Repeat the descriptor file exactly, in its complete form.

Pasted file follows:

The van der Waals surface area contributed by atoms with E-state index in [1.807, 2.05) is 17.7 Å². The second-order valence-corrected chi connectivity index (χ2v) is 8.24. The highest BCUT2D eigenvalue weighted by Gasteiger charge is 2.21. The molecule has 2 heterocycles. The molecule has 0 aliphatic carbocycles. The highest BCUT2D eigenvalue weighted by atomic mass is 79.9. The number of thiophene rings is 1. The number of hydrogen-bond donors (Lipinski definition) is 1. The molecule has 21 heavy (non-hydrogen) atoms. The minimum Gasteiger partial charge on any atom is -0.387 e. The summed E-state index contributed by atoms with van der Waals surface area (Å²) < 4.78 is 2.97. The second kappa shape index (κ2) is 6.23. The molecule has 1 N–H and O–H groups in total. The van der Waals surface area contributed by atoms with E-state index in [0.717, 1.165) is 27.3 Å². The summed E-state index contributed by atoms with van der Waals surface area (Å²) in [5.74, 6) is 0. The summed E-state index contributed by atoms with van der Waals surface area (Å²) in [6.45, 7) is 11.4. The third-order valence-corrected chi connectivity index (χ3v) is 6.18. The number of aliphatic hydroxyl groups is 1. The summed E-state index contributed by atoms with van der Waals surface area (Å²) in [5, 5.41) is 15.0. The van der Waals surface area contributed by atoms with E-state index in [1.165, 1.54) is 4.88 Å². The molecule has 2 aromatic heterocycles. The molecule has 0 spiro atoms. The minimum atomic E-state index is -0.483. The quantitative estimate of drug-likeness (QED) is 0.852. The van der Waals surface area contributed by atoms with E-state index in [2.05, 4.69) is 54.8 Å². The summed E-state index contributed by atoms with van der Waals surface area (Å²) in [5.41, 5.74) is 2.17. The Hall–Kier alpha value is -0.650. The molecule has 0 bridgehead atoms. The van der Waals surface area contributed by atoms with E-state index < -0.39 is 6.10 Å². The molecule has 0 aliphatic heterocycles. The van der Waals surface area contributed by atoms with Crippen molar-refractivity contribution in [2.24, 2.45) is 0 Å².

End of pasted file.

The van der Waals surface area contributed by atoms with E-state index in [1.807, 2.05) is 17.7 Å². The second-order valence-corrected chi connectivity index (χ2v) is 8.24. The highest BCUT2D eigenvalue weighted by Gasteiger charge is 2.21. The molecule has 2 heterocycles. The molecule has 0 aliphatic carbocycles. The highest BCUT2D eigenvalue weighted by atomic mass is 79.9. The number of thiophene rings is 1. The number of hydrogen-bond donors (Lipinski definition) is 1. The molecule has 21 heavy (non-hydrogen) atoms. The minimum Gasteiger partial charge on any atom is -0.387 e. The summed E-state index contributed by atoms with van der Waals surface area (Å²) < 4.78 is 2.97. The second kappa shape index (κ2) is 6.23. The molecule has 1 N–H and O–H groups in total. The van der Waals surface area contributed by atoms with E-state index in [0.717, 1.165) is 27.3 Å². The summed E-state index contributed by atoms with van der Waals surface area (Å²) in [5.74, 6) is 0. The summed E-state index contributed by atoms with van der Waals surface area (Å²) in [6.45, 7) is 11.4. The third-order valence-corrected chi connectivity index (χ3v) is 6.18. The number of aliphatic hydroxyl groups is 1. The summed E-state index contributed by atoms with van der Waals surface area (Å²) in [5, 5.41) is 15.0. The van der Waals surface area contributed by atoms with E-state index in [1.165, 1.54) is 4.88 Å². The molecule has 2 aromatic heterocycles. The molecule has 0 spiro atoms. The minimum atomic E-state index is -0.483. The quantitative estimate of drug-likeness (QED) is 0.852. The van der Waals surface area contributed by atoms with E-state index in [2.05, 4.69) is 54.8 Å². The summed E-state index contributed by atoms with van der Waals surface area (Å²) in [5.41, 5.74) is 2.17. The Hall–Kier alpha value is -0.650. The molecule has 0 bridgehead atoms. The van der Waals surface area contributed by atoms with E-state index < -0.39 is 6.10 Å². The molecule has 0 aliphatic heterocycles. The van der Waals surface area contributed by atoms with Crippen molar-refractivity contribution in [2.24, 2.45) is 0 Å².